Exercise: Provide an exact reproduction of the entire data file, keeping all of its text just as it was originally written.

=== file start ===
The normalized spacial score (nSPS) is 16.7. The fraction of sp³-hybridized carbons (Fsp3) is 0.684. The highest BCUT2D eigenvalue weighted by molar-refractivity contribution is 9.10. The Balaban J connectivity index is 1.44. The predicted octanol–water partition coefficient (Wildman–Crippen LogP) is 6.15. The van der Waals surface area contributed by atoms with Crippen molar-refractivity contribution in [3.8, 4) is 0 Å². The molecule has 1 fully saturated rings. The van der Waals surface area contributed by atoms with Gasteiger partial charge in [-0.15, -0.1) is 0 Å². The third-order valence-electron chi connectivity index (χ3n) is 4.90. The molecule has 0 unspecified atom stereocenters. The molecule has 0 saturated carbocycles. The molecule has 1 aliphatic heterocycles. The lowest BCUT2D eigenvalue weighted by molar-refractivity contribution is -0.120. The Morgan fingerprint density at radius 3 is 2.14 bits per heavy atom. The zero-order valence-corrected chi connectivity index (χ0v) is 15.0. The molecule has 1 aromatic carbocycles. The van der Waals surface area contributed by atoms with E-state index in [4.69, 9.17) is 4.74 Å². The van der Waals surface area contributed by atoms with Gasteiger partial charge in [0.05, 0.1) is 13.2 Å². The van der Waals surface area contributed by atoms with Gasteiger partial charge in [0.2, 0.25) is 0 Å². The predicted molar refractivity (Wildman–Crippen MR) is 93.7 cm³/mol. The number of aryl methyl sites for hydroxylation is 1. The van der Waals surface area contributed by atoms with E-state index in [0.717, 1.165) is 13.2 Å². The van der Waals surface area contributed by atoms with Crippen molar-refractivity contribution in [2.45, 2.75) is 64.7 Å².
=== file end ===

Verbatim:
The normalized spacial score (nSPS) is 16.7. The fraction of sp³-hybridized carbons (Fsp3) is 0.684. The highest BCUT2D eigenvalue weighted by molar-refractivity contribution is 9.10. The Balaban J connectivity index is 1.44. The predicted octanol–water partition coefficient (Wildman–Crippen LogP) is 6.15. The van der Waals surface area contributed by atoms with Crippen molar-refractivity contribution in [3.8, 4) is 0 Å². The molecule has 1 fully saturated rings. The van der Waals surface area contributed by atoms with Gasteiger partial charge in [-0.15, -0.1) is 0 Å². The third-order valence-electron chi connectivity index (χ3n) is 4.90. The molecule has 0 unspecified atom stereocenters. The molecule has 0 saturated carbocycles. The molecule has 1 aliphatic heterocycles. The lowest BCUT2D eigenvalue weighted by molar-refractivity contribution is -0.120. The Morgan fingerprint density at radius 3 is 2.14 bits per heavy atom. The zero-order valence-corrected chi connectivity index (χ0v) is 15.0. The molecule has 1 aromatic carbocycles. The van der Waals surface area contributed by atoms with E-state index in [4.69, 9.17) is 4.74 Å². The van der Waals surface area contributed by atoms with Gasteiger partial charge in [0.05, 0.1) is 13.2 Å². The van der Waals surface area contributed by atoms with Gasteiger partial charge in [0.2, 0.25) is 0 Å². The predicted molar refractivity (Wildman–Crippen MR) is 93.7 cm³/mol. The number of aryl methyl sites for hydroxylation is 1. The van der Waals surface area contributed by atoms with E-state index in [0.717, 1.165) is 13.2 Å². The van der Waals surface area contributed by atoms with Crippen molar-refractivity contribution in [2.45, 2.75) is 64.7 Å².